In light of Todd Frazier's stellar rookie campaign in 2012, I decided to rank the top 10 seasons by a Reds rookie.
For the purposes of this article, rookie seasons will be considered only from 1900 on.
Why 1900? Well, because that's the beginning of what we consider the "modern era" of baseball. Also, beginning at 1900 helps encompass the dead-ball era along with more recent entries.
The Reds are one of the most storied franchises in MLB history and they have quite a few rookies who have had incredible seasons.
Frank Robinson, Vada Pinson, Pete Rose and many others started their careers in Cincinnati but how do their first chances at MLB greatness compare to other Reds rookies?
Let's find out.
Stat line: .285/.340/.444/.784, 20 HR, 49 XBH, 100 RBI, 86 R, 1.8 WAR
Jim Greengrass only played four full seasons as a big leaguer, but his first one with the Reds is arguably the best of them all.
The 1953 Reds weren't very good. In fact, they finished sixth in the National League with a record of 68-86.
Despite a dismal campaign on the part of the team, Greengrass performed admirably clobbering 20 home runs and knocking in 100 RBI all while slashing .285/.340/.444.
In '53, Greengrass finished in the top 10 among NL position players in singles and outs played. Additionally, his 9.2 power-speed rating was good for 10th in the NL that year.
Unfortunately, Greengrass's career was derailed at just 28 years old by a case of phlebitis (per baseballbytheletters.com).
Stat line: 26 starts, 14-3, 3.02 ERA, 1.17 WHIP, 176 IP, 119 K, 81 BB, 2.7 WAR
Most Reds fans my age wouldn't even know who Wayne Simpson is. However, his rookie season is one of the most impressive in team history.
In his 26 starts, Simpson managed a 14-3 record.
Simpson won over 50 percent of his starts in 1970 and led the NL in winning percentage (.824) and H/9 (6.39).
Additionally, Simpson finished in the top 10 in ERA (3.02) and WHIP (1.17) all while making his first and only All-Star team.
According to the great Johnny Bench, "Wayne Simpson wore me out; no one threw harder than he did in 1970.” Simpson tore his rotator cuff and was never the same, but his 1970 rookie season is one of the best in Cincinnati Reds history.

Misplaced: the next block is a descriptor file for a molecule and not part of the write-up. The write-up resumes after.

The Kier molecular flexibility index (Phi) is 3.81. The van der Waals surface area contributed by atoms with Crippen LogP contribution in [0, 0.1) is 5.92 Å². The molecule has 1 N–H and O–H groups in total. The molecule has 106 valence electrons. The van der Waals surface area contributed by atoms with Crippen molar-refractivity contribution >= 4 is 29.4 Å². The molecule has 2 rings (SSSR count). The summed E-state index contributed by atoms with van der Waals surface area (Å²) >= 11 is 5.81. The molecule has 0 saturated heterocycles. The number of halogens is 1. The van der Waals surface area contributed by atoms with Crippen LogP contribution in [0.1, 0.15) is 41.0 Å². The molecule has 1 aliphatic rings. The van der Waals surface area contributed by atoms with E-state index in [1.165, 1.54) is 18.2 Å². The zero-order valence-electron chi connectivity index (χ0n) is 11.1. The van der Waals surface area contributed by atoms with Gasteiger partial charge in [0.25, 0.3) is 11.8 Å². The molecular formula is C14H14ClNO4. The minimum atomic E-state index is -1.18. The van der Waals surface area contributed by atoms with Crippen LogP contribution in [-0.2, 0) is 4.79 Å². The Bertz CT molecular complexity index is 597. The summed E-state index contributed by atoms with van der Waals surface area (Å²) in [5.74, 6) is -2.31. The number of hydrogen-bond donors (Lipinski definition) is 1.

Stat line: 28 starts, 14-7, 2.74 ERA, 1.24 WHIP, 204 IP, 143 K, 83 BB, 3.4 WAR
Like Pete Rose, Chris Sabo and Johnny Bench, Pat Zachry was named NL Rookie of the year as a member of the Cincinnati Reds.
The 24-year-old righty was thrown right into the fire in 1976. As a member of the Big Red Machine, Zachry led the team in ERA and finished second behind Gary Nolan in wins.
Zachry never repeated the success of his rookie year, but it certainly was special.
As a rookie on one of the greatest teams ever, Zachry finished in the top 10 among NL pitchers in ERA, winning percentage, H/9 and K/9.
Zachry's claim to fame among Reds fans has, and probably will always be that he was traded to the Mets in exchange for Tom Seaver.
Even so, Zachry's rookie year remains one of the best in club history.
Stat line: .271/.314/.414/.728, 11 HR, 53 XBH, 44 RBI, 74 R, 46 SB, 4.8 WAR
Chris Sabo clocks in at No. 5 on the list.
An All-Star in his first season, Sabo took home rookie of the year honors in 1988 leading NL rookies in hits, stolen bases and WAR.
Sabo's .271 batting average is the lowest mark on this list, but that doesn't detract from his stellar rookie year.
Sabo also led his team in stolen bases and doubles while finishing second in hits and third in WAR.
By his age 28 season, Sabo had become an intricate part of the team helping lead them to a World Series title in 1990.
In that season, he slashed .270/.343/.476 outpacing the rest of his teammates in walks, home runs and doubles.
Stat line: .292/.368/.506/.874, 24 HR, 56 XBH, 84 RBI, 69 R, 3.1 WAR
However, it doesn't take away from Votto's impressive season.
His .874 OPS is the fourth best mark on this list and his 24 home runs rank second.
Among his teammates in 2008, Votto ranked first in batting average (.297), RBI (84), doubles (32) and base hits (156).